Not wishing to make December all about numbers, Merck (NYSE:MRK) hosted its 2007 Annual Business Briefing yesterday and spent much of the time highlighting its research-stage drugs.

Merck is expecting the FDA to make decisions on two new drugs next year. Building on the cholesterol drug franchise that it's created with Schering-Plough (NYSE:SGP), Merck is going at it alone with CORDAPTIVE. It's also expecting a decision about an injectable form of EMEND, which received an approvable letter earlier this month. EMEND is used to treat chemotherapy-induced nausea.

Clinical trial data should be available next year for cholesterol-lowering drug MK-0524B and weight-loss drug taranabant, which, if positive, would allow Merck to submit marketing applications with the FDA. The latter should be interesting because it targets the same molecule as Sanofi-Aventis' (NYSE:SNY) Acomplia, which was rejected by an FDA advisory panel last year due to worries over psychiatric side effects.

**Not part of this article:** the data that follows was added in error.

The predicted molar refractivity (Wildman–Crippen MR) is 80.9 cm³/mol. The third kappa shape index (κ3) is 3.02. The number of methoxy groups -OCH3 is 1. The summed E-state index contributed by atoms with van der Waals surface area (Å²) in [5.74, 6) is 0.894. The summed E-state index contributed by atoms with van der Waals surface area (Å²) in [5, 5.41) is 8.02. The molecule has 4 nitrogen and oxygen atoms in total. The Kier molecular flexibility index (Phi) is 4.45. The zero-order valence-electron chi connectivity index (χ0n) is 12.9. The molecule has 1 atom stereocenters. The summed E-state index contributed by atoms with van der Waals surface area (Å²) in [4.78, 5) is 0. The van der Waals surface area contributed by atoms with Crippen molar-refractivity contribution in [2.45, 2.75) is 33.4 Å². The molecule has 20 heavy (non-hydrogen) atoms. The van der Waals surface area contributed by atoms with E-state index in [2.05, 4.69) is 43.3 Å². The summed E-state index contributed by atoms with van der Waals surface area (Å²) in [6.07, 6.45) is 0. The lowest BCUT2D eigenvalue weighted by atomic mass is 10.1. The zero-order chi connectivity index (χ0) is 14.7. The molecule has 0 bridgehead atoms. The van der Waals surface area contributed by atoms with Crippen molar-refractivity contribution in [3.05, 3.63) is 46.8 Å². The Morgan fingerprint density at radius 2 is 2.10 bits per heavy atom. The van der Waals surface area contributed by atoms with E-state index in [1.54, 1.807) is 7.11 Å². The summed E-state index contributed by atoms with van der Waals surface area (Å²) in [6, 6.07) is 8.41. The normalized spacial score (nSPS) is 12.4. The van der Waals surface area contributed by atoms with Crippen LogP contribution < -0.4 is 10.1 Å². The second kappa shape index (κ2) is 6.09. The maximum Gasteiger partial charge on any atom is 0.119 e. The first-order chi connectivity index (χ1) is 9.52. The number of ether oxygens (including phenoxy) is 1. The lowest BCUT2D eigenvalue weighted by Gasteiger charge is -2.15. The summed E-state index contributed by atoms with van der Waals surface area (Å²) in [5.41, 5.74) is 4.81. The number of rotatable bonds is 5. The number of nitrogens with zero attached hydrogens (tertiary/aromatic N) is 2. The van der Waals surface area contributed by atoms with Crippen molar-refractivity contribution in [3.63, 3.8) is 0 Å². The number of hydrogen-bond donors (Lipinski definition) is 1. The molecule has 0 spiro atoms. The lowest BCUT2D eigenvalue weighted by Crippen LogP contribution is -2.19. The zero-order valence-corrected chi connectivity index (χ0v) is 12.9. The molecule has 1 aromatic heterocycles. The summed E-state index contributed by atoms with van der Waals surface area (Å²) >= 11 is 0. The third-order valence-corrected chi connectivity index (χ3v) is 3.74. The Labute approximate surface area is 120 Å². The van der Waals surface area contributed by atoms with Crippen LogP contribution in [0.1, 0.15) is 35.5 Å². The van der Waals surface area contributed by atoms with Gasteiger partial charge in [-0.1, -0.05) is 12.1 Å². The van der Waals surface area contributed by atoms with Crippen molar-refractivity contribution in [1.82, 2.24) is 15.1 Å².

Merck will also make two supplemental filings with the FDA in 2008: one for HIV drug ISENTRESS and another for its human papillomavirus (HPV) vaccine, GARDASIL. While the expansion of ISENTRESS' label so that it's approved as a front-line treatment is crucial for it to have meaningful sales, I'm not convinced that the GARDASIL approval for use in older women would be enough to combat competition from GlaxoSmithKline's (NYSE:GSK) Cervarix.

Merck currently has seven drug candidates in phase 3 trials. After it showed promising results in phase 2 trials, the company expects another cholesterol drug, anacetrapib, to enter phase 3 trials next year. The drug is in the same class as Pfizer's (NYSE:PFE) torcetrapib, which was stopped in its tracks after its phase 3 trial showed the drug caused patients' blood pressure to rise. Clinical data also showed more deaths and cardiovascular events occurring among patients who took the drug.

Merck hasn't seen any sign of problems yet, but it won't know that it's out of the woods until it runs the larger and longer phase 3 trial.

With a nice solid pipeline -- much of which was developed internally, unlike some of its big pharma brethren -- Merck is on its way to its goal of double-digit EPS growth through 2010.

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Fool contributor Brian Orelli, Ph.D., doesn't own shares of any company mentioned in this article. Pfizer is a pick of the Inside Value newsletter. The Fool has a disclosure policy.